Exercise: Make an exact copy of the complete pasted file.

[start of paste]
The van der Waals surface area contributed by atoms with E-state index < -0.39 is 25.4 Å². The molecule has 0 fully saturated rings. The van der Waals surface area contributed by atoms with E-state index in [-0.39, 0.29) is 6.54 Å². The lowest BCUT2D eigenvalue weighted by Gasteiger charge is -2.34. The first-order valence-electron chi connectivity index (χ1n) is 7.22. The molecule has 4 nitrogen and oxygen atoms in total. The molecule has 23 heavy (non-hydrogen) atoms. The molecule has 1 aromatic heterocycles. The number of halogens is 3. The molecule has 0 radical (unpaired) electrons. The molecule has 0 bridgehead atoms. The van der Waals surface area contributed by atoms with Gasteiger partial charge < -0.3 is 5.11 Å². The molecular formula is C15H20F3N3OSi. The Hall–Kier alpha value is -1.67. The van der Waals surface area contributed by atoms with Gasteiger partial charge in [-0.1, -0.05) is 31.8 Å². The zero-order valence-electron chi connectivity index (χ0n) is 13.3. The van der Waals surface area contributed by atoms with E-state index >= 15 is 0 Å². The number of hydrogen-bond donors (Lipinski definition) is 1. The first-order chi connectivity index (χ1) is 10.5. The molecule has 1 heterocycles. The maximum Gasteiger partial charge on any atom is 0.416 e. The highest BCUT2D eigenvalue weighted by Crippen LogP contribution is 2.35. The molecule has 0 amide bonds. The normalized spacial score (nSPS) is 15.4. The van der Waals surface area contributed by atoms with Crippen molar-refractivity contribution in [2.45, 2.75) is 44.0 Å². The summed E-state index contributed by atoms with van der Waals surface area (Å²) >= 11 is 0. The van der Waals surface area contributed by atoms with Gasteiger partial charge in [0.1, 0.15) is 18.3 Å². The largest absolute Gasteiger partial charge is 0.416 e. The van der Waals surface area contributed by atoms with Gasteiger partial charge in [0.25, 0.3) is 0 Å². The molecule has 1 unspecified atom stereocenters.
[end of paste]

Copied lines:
The van der Waals surface area contributed by atoms with E-state index < -0.39 is 25.4 Å². The molecule has 0 fully saturated rings. The van der Waals surface area contributed by atoms with E-state index in [-0.39, 0.29) is 6.54 Å². The lowest BCUT2D eigenvalue weighted by Gasteiger charge is -2.34. The first-order valence-electron chi connectivity index (χ1n) is 7.22. The molecule has 4 nitrogen and oxygen atoms in total. The molecule has 23 heavy (non-hydrogen) atoms. The molecule has 1 aromatic heterocycles. The number of halogens is 3. The molecule has 0 radical (unpaired) electrons. The molecule has 0 bridgehead atoms. The van der Waals surface area contributed by atoms with Gasteiger partial charge < -0.3 is 5.11 Å². The molecular formula is C15H20F3N3OSi. The Hall–Kier alpha value is -1.67. The van der Waals surface area contributed by atoms with Gasteiger partial charge in [-0.1, -0.05) is 31.8 Å². The zero-order valence-electron chi connectivity index (χ0n) is 13.3. The van der Waals surface area contributed by atoms with E-state index >= 15 is 0 Å². The number of hydrogen-bond donors (Lipinski definition) is 1. The first-order chi connectivity index (χ1) is 10.5. The molecule has 1 heterocycles. The maximum Gasteiger partial charge on any atom is 0.416 e. The highest BCUT2D eigenvalue weighted by Crippen LogP contribution is 2.35. The molecule has 0 amide bonds. The normalized spacial score (nSPS) is 15.4. The van der Waals surface area contributed by atoms with Crippen molar-refractivity contribution in [2.45, 2.75) is 44.0 Å². The summed E-state index contributed by atoms with van der Waals surface area (Å²) >= 11 is 0. The van der Waals surface area contributed by atoms with Gasteiger partial charge in [0.1, 0.15) is 18.3 Å². The largest absolute Gasteiger partial charge is 0.416 e. The van der Waals surface area contributed by atoms with Gasteiger partial charge in [0.25, 0.3) is 0 Å². The molecule has 1 unspecified atom stereocenters.